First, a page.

Grafting away on the underground grime scene for the past five years, Tottenham MC, Wretch 32 broke into the mainstream earlier this year with his top five single, Traktor, following it up with the number two hit, Unorthodox featuring Example. The respected rhymer’s new song, Don’t Go is out this week with new album, Black And White following next week. Rajveer Kathwadia catches up with Wretch to find out about his rapid rise to success…
Are you sick of people asking you about the ‘32’ or the ‘three-two’?
I get it a lot. It’s like the first question. I’m gonna start just making shit up now.
You should be like, I was getting a Hotmail email address and there were already 31 Wretch’s on there.
Exactly. That’s the one
How’s the last year of success, exposure and increased interest in yourself been for you?
It’s been crazy. I couldn’t possibly expect that this was gonna happen. It’s really hard to describe. Everything changes so fast, and everything happens so fast that you honestly don’t get time to take it in, so it’s been strange and taken some getting used to, to be honest with you.
Cos going back to your very first mixtape, Learn From My Mixtape, you’ve got a lyric that goes, “I ain’t stopping until I see my record sales about a million up…”
I’m not there yet. [Laughs] It’s funny cos I listen back to some of the old material; the first early bits and the good thing about it is that’s like when you’re being pure, proper honest… Not that I’m not anymore, but back then you don’t know if anybody’s gonna listen to your stuff. And a lot of the stuff that was being said was almost like a checklist and now it’s been ticked off. It’s a good feeling when I listen back to the old material, because at that stage I just wanted to get to here. So obviously the material now is me wanting to get to there [points into the metaphorical distance].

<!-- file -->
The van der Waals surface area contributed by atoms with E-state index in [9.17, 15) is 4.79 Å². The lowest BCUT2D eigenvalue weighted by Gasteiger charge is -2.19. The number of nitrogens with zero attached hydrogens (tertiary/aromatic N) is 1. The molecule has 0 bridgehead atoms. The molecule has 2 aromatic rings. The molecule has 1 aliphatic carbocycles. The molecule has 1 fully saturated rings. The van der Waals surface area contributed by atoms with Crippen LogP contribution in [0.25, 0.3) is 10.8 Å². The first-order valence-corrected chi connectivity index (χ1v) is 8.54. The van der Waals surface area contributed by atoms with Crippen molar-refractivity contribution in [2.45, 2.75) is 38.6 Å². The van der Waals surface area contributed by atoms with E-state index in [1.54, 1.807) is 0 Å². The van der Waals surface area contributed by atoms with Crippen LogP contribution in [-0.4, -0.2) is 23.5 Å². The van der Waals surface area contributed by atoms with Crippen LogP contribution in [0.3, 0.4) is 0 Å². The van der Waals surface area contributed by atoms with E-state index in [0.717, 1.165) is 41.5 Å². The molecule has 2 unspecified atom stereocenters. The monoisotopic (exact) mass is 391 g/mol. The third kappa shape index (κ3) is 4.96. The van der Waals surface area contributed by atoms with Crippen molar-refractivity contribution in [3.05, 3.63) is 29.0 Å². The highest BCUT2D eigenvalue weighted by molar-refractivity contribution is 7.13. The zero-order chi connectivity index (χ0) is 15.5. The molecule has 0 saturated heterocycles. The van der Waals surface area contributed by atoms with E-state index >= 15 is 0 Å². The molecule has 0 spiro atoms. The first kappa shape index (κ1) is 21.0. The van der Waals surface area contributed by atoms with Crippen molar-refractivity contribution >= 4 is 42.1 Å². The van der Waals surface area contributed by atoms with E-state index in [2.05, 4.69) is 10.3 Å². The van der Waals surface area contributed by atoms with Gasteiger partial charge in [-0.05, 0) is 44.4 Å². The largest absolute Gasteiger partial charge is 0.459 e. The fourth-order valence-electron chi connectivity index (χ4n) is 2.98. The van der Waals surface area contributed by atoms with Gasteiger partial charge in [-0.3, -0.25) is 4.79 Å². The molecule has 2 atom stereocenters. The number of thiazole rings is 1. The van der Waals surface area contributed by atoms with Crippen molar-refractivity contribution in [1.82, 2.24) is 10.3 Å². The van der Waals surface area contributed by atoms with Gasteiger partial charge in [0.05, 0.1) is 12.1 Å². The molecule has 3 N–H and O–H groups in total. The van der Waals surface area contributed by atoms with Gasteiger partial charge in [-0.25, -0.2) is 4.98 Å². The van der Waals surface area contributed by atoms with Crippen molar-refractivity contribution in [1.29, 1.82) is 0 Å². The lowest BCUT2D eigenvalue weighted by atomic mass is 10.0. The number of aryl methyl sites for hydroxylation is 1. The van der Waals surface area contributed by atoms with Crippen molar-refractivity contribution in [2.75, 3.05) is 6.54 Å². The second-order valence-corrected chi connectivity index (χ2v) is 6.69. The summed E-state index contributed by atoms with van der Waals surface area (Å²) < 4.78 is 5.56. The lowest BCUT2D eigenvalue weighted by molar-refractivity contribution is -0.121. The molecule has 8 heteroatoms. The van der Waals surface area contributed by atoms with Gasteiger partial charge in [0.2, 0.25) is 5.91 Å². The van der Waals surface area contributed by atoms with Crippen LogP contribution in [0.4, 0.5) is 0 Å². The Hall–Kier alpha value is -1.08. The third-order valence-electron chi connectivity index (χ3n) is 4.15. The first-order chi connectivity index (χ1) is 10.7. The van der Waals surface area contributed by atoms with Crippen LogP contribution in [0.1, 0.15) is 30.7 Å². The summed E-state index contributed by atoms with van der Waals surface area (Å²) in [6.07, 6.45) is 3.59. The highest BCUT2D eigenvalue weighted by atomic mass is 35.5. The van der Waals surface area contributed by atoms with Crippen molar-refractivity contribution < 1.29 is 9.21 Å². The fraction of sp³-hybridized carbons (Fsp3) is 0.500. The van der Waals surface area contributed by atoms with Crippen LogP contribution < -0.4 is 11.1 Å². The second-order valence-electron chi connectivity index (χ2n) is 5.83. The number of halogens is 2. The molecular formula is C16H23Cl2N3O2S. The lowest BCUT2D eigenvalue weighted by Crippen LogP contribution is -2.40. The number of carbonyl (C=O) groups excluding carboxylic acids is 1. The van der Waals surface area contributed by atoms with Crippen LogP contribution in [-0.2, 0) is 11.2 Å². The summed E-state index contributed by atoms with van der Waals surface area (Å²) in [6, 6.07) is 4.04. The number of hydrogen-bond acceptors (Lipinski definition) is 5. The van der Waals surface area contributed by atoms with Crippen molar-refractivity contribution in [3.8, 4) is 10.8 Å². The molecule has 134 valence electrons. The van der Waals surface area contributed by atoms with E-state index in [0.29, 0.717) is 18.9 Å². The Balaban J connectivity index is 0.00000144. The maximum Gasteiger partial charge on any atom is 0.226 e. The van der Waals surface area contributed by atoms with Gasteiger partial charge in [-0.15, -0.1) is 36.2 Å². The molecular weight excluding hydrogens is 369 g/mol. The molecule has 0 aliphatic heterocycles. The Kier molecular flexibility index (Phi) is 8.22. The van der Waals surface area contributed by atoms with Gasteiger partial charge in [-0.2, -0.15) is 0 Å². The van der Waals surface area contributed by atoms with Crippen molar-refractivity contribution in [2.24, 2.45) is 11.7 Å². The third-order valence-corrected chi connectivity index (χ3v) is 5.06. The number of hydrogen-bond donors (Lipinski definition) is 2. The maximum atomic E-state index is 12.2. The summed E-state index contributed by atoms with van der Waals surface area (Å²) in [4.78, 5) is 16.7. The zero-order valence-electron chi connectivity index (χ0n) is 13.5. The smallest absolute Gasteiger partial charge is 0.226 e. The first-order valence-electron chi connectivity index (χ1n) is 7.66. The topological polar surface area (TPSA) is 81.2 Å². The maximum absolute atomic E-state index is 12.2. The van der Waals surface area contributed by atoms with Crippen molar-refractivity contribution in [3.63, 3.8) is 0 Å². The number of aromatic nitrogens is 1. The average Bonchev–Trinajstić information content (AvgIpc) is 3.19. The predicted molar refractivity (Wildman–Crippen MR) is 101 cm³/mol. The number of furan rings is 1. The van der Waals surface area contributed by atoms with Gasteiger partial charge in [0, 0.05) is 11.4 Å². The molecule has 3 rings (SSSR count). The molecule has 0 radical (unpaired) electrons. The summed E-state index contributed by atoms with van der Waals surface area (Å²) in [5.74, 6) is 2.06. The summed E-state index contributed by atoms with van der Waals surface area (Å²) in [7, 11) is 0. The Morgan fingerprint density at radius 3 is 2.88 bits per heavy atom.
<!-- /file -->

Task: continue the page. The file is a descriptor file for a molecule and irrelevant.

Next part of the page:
In between then and now, did anyone ever tell you that you weren’t gonna make it? To give up?
You have them conversations a lot. No one’s that blunt to say ‘yeah, pack it in.’
Are they more like, ‘Wretch, you’re too technical, too deep’?
[Laughs] Yeah! They’ll say that one like, ‘I think you’re sick, but I don’t think the game’s ready for what you’re trying to say.’ And it’s all good cos I respect people’s opinions that I have around me, but it’s been really surprising cos we have done something that people didn’t expect. If I’m honest, I always thought, being a rapper’s rapper and all that, I didn’t think for me it was ever gonna be about top 10s or top 20s. I never ever thought that. I’ll even say it now, I’m not the hit-man. I dunno what’s happening.
With each single, Traktor then Unorthodox and now Don’t Go, they’ve all showcased a different side of Wretch. Was that intentional?
It’s all done on purpose man. I feel there’s different ways you can go about things. I could have tried to have done another Traktor after Traktor, but for me that was more of a risk than taking more of a risk on another sound! So with us being like that, we thought, ‘cool. Let’s make every single completely different,’ and then you’ll never know what’s next. I think that’s a good thing. It’s pretty brave because some people like you for what you first came out with, but obviously Traktor isn’t what I first came out with, that’s what I came out with first in the public eye. And I think it is working.
What’s impressive is that you have managed to take your underground fan-base with you –no one’s turned on you. And the day Unorthodox charted at number two I know there’s were a lot of people rooting for you to hit the top spot.